Whether you like your SciFi gritty and human, or slick and scientific, you should be celebrating right now. All of those craft sound a hell of a lot like science fiction, but in reality these could be less than 20 years in the future. In fact, the Arkyd 100 LEO is slated for use before 2020. Cheap, assembly line created spacecraft for use in prospecting throughout our solar system with the end result being water depots in space and rare-earth elements being brought to our planet.
In what really is a historic press conference, Planetary Resources outlined their mission, nothing short of asteroid mining (the basis for so many scifi stories and game elements) which will certainly change the way we as a species view space, and view the resources available off-Earth. I was watching the press conference yesterday and I was really struck by the overall science fiction feel of our modern lives.
A few weeks ago, I became aware through my Technical Vizier of a project called EQEmu. Not a strange, flightless bird, but rather a reverse-engineered emulator of the popular MMORPG EverQuest.
I have to admit, on hearing this and then visiting the EQEmu site, it was love. Why? Let me delve a bit into the past.
Back in 1999, I was a fresh-faced office drone, just out of college and looking for the kind of distraction we’ve come to know as massive multiplayer online roleplaying games. A friend had been playing this new game called EverQuest and talked me into giving it a try. And I was hooked! Not in a “forget the outside world” kind of way, but I enjoyed the game very, very much. After Masters of Orion 2, this was only the second time I’d every gone head over heels for a video game.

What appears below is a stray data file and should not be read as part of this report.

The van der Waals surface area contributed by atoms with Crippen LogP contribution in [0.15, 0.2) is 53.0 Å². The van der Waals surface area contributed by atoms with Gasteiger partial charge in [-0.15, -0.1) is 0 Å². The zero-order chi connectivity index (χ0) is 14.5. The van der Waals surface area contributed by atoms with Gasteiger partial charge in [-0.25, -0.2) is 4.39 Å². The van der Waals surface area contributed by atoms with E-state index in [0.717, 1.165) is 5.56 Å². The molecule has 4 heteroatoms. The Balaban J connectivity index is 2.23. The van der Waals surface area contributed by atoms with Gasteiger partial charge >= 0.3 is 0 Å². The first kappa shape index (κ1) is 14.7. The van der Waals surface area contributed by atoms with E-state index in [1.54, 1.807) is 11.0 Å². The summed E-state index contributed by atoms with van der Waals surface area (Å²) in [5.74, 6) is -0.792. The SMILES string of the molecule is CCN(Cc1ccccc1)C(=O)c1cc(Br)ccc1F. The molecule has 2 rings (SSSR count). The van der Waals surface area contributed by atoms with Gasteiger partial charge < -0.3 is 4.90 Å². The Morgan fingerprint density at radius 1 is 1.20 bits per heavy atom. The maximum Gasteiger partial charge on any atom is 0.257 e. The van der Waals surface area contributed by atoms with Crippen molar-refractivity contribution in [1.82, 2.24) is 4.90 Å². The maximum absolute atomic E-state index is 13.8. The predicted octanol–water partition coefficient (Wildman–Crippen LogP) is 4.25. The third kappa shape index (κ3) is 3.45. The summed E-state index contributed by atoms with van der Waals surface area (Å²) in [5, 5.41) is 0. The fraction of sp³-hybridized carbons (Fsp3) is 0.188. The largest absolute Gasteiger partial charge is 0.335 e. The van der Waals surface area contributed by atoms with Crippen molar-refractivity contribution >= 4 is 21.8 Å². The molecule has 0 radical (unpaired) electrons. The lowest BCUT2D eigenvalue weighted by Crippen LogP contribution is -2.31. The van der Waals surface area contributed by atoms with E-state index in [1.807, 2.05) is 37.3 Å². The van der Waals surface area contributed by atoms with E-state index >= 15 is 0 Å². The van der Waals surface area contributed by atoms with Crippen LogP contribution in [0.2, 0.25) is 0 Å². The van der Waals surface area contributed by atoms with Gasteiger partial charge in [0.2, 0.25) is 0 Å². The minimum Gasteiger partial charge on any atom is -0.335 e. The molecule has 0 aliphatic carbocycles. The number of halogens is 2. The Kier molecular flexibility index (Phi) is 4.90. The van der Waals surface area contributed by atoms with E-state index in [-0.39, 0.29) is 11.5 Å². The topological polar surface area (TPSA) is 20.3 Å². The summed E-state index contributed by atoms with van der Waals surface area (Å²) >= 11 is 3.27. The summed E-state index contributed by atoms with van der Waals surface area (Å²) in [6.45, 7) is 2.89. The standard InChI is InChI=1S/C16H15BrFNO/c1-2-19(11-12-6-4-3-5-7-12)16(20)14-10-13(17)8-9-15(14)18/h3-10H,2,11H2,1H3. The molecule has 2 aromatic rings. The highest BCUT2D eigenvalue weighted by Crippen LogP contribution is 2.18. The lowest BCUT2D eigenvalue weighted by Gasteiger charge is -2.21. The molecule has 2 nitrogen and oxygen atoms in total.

I loved the interaction with other people, the ability to do quests, the social aspects that existed before most of the social web did, the fact that it was like Rogue but with graphics and many, many other people. Some of my best gaming experiences were had in this game. Sadly, I got a bit burned out, especially when expansion after expansion started coming out and gave the game up for good around 2001.
Now my friend and I stood up our own EQEmu server, and after digging out our old EverQuest Titanium installs, were able to get up and running! Everything was there again! There it was! The world of EQ as we remembered it… almost. What was missing was the interaction.
That’s when we discovered Project 1999 – the largest EQEmu servers available to the public, with the mission to keep things as they were in Everquest classic. This really hit our sweet spot -back in the game we loved as it was when we loved it most, and doing this with a thousand other folks at the same time. Surely not as busy as the EQ servers were back in ’99 but still more than enough to have people in every zone, characters of every level and class.
I’m loving it! For the first time in a long time, I eagerly await the time I’ve been able to set aside to play video games. In fact, I’m now eagerly setting aside time rather than doing something else. Everything that I enjoyed about the original game is right here, in all it’s 1999 glory.
The folks at Project 1999 have a great getting started guide that’s very easy to follow. Probably the hardest thing you’ll have to do is dig up an older copy of the client software from somewhere. Once you’ve gotten that though, the rest is a breeze. I was up and running on Project1999 in 20 minutes, and that’s including the 10 minutes it took to install the client software.
If you’re even slightly nostalgic for the experience that was Everquest in its early glory, I can’t recommend doing this highly enough! I’ve started several characters so far and am still fairly low level, due to the limited time I can play. I can tell you that everyone I’ve bumped into in the game has been very friendly and helpful! If you get yourself into this, keep a lookout for my Druid, Toetagger and my buddy’s Monk, Elthar.
Special thanks to Slave – it’s never easy being the one who knows all the right words.